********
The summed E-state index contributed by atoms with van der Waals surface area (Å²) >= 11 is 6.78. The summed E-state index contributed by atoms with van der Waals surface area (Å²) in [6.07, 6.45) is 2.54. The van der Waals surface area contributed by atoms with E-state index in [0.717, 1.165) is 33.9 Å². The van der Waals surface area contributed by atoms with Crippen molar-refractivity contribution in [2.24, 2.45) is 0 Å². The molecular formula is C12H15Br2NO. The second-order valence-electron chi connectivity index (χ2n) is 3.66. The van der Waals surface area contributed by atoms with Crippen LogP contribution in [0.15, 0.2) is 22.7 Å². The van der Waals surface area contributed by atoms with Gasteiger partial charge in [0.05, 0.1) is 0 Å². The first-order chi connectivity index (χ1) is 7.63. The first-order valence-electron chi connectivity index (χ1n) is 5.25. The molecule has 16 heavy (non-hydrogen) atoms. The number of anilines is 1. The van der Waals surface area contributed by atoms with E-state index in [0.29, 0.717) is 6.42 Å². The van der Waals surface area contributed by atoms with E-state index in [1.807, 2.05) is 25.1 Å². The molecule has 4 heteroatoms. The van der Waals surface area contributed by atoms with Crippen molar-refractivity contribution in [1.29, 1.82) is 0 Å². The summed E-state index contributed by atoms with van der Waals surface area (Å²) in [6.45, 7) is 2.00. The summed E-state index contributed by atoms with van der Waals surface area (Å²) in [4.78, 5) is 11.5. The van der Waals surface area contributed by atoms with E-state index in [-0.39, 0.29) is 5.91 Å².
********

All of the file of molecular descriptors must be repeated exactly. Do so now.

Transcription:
The summed E-state index contributed by atoms with van der Waals surface area (Å²) >= 11 is 6.78. The summed E-state index contributed by atoms with van der Waals surface area (Å²) in [6.07, 6.45) is 2.54. The van der Waals surface area contributed by atoms with E-state index in [0.717, 1.165) is 33.9 Å². The van der Waals surface area contributed by atoms with Crippen molar-refractivity contribution in [2.24, 2.45) is 0 Å². The molecular formula is C12H15Br2NO. The second-order valence-electron chi connectivity index (χ2n) is 3.66. The van der Waals surface area contributed by atoms with Crippen LogP contribution in [0.15, 0.2) is 22.7 Å². The van der Waals surface area contributed by atoms with Gasteiger partial charge in [0.05, 0.1) is 0 Å². The first-order chi connectivity index (χ1) is 7.63. The first-order valence-electron chi connectivity index (χ1n) is 5.25. The molecule has 16 heavy (non-hydrogen) atoms. The number of anilines is 1. The van der Waals surface area contributed by atoms with E-state index in [0.29, 0.717) is 6.42 Å². The van der Waals surface area contributed by atoms with E-state index in [1.807, 2.05) is 25.1 Å². The molecule has 4 heteroatoms. The van der Waals surface area contributed by atoms with Crippen molar-refractivity contribution in [1.29, 1.82) is 0 Å². The summed E-state index contributed by atoms with van der Waals surface area (Å²) in [6.45, 7) is 2.00. The summed E-state index contributed by atoms with van der Waals surface area (Å²) in [4.78, 5) is 11.5. The van der Waals surface area contributed by atoms with E-state index in [-0.39, 0.29) is 5.91 Å².